Research & Development

Generator Drip Tray Design

As part of a significant new build 145 City Road, London, blu-3 was engaged to install several key utility services (gas, electricity, water) which could connect with the wider network within the area.

At the outset, the blu-3 team identified an opportunity to reduce the environmental impact of specific generator usage through the development of a novel drip tray design to contain contaminates from generators.


As part of construction, the company was using a series of relatively compact combined generator and electrofusion welders. These are 50kg in weight and are diesel-powered and are therefore prone to spillage and contamination. Whilst generators are often fixed to a plant nappy for spill containment, the team at blu-3 wanted to design and develop a removable drip tray which would be capable of supporting both generator and nappy in order to mitigate soil contamination. They wanted the tray to be capable of being reliably fixed to the generator, since the equipment was often handled without care which led to higher risk of damage and leaks.


Due to the specific heat output of the generators, and unknown amount of contaminates they would disperse, as well as the load and dimensions of the generator it would need to consider, there was no existing drip tray design which could be readily adapted or solution which could be achieved through routine analysis.


Specifically, the team sought to design and implement a drip tray system to be fixed to the underside of a generator and plant nappy which would significantly reduce the amount of contaminant spillage without compromising the performance of the generator or becoming damaged by its kinetic and thermal properties.


The solution would need to be robust although represented as a small lightweight removable tray, which could effectively carry the load of the plant nappy.

The following technological uncertainties were present during initial scoping of potential solution:

  • It was unclear at the outset how the team could achieve a balance of capacity for containing contaminants while not making the design so deep that it would become unstable when in use, due to movement from the generator. Knowledge within the public domain was not sufficient for the competent professionals to readily deduce this.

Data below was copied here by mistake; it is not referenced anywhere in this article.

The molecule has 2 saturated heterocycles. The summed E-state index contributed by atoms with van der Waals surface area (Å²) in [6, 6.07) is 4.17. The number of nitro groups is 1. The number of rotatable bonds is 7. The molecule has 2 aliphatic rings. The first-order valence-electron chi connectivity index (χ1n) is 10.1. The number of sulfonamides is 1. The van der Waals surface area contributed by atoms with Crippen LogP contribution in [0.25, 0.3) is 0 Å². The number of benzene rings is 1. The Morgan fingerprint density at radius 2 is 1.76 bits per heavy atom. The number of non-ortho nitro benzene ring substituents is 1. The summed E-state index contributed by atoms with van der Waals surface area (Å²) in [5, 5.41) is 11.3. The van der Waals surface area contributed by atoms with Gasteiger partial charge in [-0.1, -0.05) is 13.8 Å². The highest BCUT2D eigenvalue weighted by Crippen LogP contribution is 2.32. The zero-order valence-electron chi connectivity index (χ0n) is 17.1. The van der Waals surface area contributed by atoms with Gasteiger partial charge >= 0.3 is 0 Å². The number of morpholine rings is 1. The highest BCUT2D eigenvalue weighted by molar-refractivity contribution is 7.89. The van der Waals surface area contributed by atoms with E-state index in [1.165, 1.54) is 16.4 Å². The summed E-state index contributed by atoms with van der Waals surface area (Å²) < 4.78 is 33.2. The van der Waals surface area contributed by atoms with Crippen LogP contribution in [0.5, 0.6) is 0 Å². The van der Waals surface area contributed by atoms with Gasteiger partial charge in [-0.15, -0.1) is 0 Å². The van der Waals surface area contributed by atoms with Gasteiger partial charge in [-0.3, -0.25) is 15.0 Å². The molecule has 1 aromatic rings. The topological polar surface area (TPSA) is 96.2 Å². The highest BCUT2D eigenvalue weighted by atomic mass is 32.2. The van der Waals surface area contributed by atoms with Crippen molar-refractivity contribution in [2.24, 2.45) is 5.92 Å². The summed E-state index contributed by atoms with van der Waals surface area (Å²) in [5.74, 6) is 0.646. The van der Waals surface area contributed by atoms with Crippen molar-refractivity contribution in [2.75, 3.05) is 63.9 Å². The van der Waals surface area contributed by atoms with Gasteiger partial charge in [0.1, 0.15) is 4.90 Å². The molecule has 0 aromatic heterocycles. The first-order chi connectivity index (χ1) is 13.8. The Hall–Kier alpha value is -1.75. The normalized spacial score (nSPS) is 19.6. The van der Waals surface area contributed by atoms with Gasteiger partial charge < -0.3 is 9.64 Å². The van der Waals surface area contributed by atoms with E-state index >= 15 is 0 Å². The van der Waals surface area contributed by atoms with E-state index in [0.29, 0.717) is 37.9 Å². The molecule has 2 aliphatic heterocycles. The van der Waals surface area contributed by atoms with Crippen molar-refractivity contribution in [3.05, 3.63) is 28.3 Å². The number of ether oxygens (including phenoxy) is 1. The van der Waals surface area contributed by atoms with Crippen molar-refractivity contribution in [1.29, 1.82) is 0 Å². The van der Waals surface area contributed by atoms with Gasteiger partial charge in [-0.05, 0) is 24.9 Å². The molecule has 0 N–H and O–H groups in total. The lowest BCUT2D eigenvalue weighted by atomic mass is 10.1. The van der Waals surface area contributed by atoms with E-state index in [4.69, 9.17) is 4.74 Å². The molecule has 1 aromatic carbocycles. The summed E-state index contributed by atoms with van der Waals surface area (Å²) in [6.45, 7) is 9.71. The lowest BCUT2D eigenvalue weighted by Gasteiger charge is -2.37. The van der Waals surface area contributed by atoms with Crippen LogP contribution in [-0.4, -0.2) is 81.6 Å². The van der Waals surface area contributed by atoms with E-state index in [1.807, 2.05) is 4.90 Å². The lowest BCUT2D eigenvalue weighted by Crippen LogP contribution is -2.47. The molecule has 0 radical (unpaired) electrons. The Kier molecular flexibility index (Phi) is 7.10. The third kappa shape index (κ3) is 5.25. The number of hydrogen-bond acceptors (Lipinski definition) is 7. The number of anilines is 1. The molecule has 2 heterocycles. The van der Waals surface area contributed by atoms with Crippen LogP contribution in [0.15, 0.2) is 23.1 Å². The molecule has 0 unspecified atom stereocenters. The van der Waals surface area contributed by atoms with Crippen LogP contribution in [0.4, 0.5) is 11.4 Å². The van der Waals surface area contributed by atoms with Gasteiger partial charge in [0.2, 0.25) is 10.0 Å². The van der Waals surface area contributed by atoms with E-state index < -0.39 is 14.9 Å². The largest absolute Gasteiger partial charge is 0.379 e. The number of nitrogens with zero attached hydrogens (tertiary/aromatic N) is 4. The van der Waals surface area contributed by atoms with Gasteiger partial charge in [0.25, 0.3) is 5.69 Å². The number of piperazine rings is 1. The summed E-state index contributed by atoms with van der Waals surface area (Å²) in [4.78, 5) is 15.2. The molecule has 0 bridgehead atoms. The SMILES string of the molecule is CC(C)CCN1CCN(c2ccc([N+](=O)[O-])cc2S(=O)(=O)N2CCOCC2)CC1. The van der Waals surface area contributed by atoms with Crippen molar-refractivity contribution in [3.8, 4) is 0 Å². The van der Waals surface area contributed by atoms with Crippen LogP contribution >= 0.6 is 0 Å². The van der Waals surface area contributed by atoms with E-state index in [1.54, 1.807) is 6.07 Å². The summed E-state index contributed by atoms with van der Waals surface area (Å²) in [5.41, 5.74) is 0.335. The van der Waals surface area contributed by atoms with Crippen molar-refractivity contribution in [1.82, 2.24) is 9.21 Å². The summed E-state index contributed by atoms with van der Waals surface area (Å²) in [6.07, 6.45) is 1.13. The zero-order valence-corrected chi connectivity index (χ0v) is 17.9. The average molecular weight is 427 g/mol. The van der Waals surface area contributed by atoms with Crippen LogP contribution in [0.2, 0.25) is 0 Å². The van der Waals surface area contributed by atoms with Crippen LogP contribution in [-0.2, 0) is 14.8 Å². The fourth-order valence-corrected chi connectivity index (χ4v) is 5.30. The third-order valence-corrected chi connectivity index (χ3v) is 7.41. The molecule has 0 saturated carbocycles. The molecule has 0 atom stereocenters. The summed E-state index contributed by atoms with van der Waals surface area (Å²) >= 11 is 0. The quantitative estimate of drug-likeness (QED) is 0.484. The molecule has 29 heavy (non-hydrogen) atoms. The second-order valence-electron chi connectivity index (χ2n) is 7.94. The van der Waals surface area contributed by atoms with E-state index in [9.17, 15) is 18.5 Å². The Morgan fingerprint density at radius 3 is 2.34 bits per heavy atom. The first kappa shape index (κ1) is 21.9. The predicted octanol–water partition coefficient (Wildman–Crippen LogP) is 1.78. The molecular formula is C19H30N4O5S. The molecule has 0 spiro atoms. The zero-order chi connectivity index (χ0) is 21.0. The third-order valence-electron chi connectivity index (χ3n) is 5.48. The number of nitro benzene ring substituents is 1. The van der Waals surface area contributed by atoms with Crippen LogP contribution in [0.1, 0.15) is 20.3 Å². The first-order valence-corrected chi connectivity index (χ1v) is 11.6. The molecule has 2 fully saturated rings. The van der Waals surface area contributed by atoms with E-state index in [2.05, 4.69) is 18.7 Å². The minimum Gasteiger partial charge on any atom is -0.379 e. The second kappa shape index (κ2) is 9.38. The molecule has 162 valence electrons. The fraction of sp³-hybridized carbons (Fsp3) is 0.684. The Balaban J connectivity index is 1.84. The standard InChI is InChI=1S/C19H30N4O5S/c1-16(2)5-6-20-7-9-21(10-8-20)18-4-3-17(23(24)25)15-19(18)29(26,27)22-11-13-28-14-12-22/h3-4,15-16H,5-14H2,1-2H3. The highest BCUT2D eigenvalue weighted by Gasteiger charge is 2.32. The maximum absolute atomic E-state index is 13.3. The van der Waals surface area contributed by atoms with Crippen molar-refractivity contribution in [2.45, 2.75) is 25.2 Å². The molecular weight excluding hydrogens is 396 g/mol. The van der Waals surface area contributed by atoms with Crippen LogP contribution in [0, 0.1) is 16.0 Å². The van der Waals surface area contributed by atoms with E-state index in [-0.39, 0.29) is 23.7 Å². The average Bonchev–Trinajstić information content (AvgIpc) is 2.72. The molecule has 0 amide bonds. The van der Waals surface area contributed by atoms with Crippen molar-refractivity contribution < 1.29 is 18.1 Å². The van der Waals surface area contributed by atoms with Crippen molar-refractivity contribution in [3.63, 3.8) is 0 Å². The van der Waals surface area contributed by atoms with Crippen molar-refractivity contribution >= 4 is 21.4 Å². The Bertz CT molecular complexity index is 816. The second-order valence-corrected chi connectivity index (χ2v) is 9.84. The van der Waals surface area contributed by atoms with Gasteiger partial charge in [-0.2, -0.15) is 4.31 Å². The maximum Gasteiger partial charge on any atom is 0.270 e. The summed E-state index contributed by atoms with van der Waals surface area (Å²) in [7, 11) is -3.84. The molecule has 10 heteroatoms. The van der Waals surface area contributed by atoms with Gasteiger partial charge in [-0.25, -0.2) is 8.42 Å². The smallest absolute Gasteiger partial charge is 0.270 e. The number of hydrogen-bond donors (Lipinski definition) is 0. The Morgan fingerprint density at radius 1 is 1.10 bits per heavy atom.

• It could not be readily deduced whether there would be a potential issue with heat build-up by adding an additional structural layer beneath the generator. This was later found to be an issue, presenting further complexity to how the design could be achieved effectively.


Work done to resolve the technological uncertainties

The design and prototyping of the solution were carried out over several iterations, due to the conflicting factors present which would often impact the effectiveness of the tray.


As an example, the design was initially conceived as much deeper, in order to contain all of the potential leakage from the generator. However, this was found to be unstable structurally once the generator was in operation due to vibrations therefore it was incrementally adapted to be shallower. This then led to the tray absorbing heat from the plant machinery, which would then damage the overall apparatus. Through trial and error to engineer several iterations of the prototype, the team eventually arrived at an optimal solution.


In order to fix the tray effectively, they initially looked to use a bespoke metal fixing but this was found to create a significant amount of noise and wasn’t fit for purpose, so they ended up adapting plastic fixings, using pipe cutting tools, which would normally only be used for fixing pipes to walls. However, through trial and error, the fixings and their arrangement were adapted to better deliver the fixing requirements and the problems were solved.

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